Serval studies constructed their frameworks based on TOE mainly 31, 32, 33, 34, 35, 36, 37, 38. Some other studies defined the model based on combination of TOE and Diffusion of Innovation Theory (DOI) such as 10, 39. In these studies the most dominant organizational factors found to affect CC adoption are technology competency and top management support. Mohammed, Ibrahim, and Ithnin 40, defined organization readiness using similar terms for instance IT skills, IT infrastructures and IT policy. Some studies used technological readiness to reflect technological dimension, top management support to reflect organizational dimension and regulatory support explained the environment factors 10. Similarly, technology competence and top management support were employed to define the organizational context 14. Lian, Yen and Wang 34 proposed the related organizational factors by connecting technical competence with human context a referred relative advantage, top managers support, adequate resource and benefits to organizational context. Hsu, Ray, and Li-Hsieh 33, expanded the TOE framework, not only to explain the adoption decision appropriately but also the modalities of adoption (pricing and deployment) offered by cloud platforms. The assessment of government organization readiness required redefining the organizational dimension of TOE according to organization nature and features. Therefore, this study redefined the organizational readiness of government agencies through top management support, organizational capability and government policy. Ratten 41, 42 conducted two cross-cultural comparisons in context of adoption studies based on behavioral intention of individual users, where China compared with USA and Turkey with USA respectively. The studies of CC based on the economic sector 34, 38, 43, investigated the decision of adoption in medical industry and 10 have focused on manufacturing and services sectors. In regard to organization size, the authors in 16, 35, 44 focused on small and medium size enterprises. These studies main focus was on CC success factors and organizational capabilities 11, 45, 46. Sangeeta and Bharadwa 29, investigated in the impact of CC on the organizational flexibility. However there are a few empirical studies conducted in public sector, like 8 investigated in the challenges and issues influencing the adoption of CC in Australian regional municipal governments. Shin 47 examined the acceptance of CC services in government agencies by focusing on the key characteristics that affect behavioral intent based on South Korea public employees. The most important CC contribution for the public sector is sharing capacity of IT resources among multiple agencies 47. General lack of institutional readiness is one the barriers for adoption cc in Ghanaian government agencies 48. Liang et al 30 suggested a holistic approach by using grounded theory to examine determinants of e-government cloud adoption among government agencies in China. The studies that focused on middle east region, 49, 50, 51, explored CC benefits and challenges for e-government theoretically in Jordan and United Arab Emirates respectively. Other studies assessed CC adoption for e-government implementation in Yemen 40, 52 and 37 investigated the factors affecting Saudi government to adopt CC. Obviously, the empirical studies investigated in adoption CC for government organizations still rarely. More attentions are needed to measure government organizations’ readiness for CC.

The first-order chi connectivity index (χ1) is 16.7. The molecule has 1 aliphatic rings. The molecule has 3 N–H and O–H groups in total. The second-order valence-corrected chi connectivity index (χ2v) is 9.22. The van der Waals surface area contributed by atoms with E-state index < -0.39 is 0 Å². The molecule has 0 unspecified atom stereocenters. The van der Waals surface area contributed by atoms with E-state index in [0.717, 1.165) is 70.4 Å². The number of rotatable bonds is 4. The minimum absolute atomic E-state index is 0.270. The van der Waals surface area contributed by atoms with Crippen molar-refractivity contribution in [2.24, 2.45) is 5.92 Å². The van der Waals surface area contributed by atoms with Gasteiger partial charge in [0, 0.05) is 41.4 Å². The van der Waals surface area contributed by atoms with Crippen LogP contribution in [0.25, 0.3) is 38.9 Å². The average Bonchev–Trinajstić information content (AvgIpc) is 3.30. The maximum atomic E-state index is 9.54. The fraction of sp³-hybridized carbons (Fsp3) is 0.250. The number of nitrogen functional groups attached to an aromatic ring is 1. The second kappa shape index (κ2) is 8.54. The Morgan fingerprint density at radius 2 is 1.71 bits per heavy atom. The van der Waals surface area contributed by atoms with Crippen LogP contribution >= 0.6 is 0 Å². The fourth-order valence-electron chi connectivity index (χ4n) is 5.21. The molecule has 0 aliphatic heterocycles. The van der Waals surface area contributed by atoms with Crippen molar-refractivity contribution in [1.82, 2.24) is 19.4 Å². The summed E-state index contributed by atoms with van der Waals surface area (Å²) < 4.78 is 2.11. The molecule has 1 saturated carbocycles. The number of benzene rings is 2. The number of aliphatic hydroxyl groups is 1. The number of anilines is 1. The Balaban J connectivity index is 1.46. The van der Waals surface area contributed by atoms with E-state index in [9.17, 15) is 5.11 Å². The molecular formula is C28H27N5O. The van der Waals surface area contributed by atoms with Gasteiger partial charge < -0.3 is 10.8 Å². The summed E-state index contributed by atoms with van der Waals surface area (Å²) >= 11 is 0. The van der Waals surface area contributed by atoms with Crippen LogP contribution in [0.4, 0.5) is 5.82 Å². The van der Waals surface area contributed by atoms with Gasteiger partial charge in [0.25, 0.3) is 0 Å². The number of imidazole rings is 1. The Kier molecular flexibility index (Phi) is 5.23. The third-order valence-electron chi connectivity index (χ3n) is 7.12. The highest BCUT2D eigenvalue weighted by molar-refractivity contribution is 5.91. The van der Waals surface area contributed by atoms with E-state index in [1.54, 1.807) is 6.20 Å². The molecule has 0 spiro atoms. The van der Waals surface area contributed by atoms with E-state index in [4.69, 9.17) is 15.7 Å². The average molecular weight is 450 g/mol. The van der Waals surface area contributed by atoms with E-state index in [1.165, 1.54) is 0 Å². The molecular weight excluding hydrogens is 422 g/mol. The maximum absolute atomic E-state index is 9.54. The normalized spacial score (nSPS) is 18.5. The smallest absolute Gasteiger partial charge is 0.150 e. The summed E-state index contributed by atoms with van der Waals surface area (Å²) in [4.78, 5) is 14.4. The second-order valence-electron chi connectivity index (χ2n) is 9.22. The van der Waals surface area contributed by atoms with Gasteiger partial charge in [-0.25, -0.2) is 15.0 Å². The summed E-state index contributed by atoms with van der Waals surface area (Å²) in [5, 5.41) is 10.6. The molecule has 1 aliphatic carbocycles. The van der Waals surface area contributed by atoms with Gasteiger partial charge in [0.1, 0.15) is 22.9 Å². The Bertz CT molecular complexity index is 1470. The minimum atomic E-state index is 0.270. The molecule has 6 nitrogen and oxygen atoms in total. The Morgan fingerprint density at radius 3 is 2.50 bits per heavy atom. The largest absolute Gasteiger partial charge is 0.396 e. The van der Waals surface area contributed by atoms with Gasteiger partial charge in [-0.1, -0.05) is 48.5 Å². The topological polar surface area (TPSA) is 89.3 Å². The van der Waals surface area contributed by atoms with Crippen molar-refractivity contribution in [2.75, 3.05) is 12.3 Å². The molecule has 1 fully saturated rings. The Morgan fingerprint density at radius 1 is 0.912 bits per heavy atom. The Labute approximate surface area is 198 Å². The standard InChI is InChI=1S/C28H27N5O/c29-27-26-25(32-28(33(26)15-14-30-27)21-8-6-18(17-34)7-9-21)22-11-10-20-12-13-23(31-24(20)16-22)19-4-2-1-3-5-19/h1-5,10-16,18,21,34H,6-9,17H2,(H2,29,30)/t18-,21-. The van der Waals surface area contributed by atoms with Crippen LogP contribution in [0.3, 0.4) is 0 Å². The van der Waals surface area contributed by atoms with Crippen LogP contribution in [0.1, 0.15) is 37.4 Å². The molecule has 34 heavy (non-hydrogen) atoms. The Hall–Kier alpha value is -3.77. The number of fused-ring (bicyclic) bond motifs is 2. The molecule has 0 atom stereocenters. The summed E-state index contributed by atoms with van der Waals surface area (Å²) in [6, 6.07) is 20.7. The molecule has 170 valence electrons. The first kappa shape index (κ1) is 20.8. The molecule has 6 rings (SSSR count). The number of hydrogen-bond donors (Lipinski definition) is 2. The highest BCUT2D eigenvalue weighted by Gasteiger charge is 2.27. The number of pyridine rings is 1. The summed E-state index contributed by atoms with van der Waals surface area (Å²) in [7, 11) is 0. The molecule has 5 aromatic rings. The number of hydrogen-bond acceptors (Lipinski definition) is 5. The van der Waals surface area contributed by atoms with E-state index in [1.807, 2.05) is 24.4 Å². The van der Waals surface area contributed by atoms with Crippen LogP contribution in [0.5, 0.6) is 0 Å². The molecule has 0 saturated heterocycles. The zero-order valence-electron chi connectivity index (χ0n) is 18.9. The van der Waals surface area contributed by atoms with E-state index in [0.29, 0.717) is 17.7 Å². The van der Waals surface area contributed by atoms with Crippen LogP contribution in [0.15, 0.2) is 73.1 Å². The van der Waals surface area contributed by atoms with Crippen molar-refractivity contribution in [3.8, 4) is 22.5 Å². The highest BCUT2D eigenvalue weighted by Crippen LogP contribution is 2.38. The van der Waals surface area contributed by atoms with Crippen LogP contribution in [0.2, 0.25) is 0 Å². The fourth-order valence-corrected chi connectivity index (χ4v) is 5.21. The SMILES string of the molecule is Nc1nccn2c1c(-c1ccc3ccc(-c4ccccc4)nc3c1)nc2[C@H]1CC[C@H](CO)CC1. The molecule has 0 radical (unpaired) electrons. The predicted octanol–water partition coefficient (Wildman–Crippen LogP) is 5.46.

2.5. Research Model